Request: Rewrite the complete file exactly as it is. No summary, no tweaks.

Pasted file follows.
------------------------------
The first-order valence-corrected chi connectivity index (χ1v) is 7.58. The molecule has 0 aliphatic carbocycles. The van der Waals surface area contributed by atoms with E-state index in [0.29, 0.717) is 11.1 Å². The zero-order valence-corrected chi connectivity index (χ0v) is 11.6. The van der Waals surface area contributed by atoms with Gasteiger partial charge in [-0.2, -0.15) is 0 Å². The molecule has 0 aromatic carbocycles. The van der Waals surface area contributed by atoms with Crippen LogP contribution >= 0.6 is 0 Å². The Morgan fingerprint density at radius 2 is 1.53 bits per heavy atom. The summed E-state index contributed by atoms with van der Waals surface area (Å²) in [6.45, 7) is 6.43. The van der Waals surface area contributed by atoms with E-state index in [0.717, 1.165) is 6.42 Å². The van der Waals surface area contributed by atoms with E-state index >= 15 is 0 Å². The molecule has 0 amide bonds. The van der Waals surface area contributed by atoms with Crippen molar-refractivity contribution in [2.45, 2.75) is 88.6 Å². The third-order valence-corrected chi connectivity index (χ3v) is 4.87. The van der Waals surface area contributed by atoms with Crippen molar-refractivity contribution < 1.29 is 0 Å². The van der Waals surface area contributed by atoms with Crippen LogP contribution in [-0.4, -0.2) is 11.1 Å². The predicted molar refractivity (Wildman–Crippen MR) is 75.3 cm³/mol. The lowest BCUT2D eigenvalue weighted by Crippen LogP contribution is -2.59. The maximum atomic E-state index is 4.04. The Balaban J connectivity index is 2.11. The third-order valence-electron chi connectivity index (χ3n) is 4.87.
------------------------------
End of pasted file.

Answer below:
The first-order valence-corrected chi connectivity index (χ1v) is 7.58. The molecule has 0 aliphatic carbocycles. The van der Waals surface area contributed by atoms with E-state index in [0.29, 0.717) is 11.1 Å². The zero-order valence-corrected chi connectivity index (χ0v) is 11.6. The van der Waals surface area contributed by atoms with Gasteiger partial charge in [-0.2, -0.15) is 0 Å². The molecule has 0 aromatic carbocycles. The van der Waals surface area contributed by atoms with Crippen LogP contribution >= 0.6 is 0 Å². The Morgan fingerprint density at radius 2 is 1.53 bits per heavy atom. The summed E-state index contributed by atoms with van der Waals surface area (Å²) in [6.45, 7) is 6.43. The van der Waals surface area contributed by atoms with E-state index in [0.717, 1.165) is 6.42 Å². The van der Waals surface area contributed by atoms with E-state index >= 15 is 0 Å². The molecule has 0 amide bonds. The van der Waals surface area contributed by atoms with Crippen molar-refractivity contribution in [2.45, 2.75) is 88.6 Å². The third-order valence-corrected chi connectivity index (χ3v) is 4.87. The van der Waals surface area contributed by atoms with Crippen molar-refractivity contribution < 1.29 is 0 Å². The van der Waals surface area contributed by atoms with Crippen LogP contribution in [-0.4, -0.2) is 11.1 Å². The predicted molar refractivity (Wildman–Crippen MR) is 75.3 cm³/mol. The lowest BCUT2D eigenvalue weighted by Crippen LogP contribution is -2.59. The maximum atomic E-state index is 4.04. The Balaban J connectivity index is 2.11. The third-order valence-electron chi connectivity index (χ3n) is 4.87.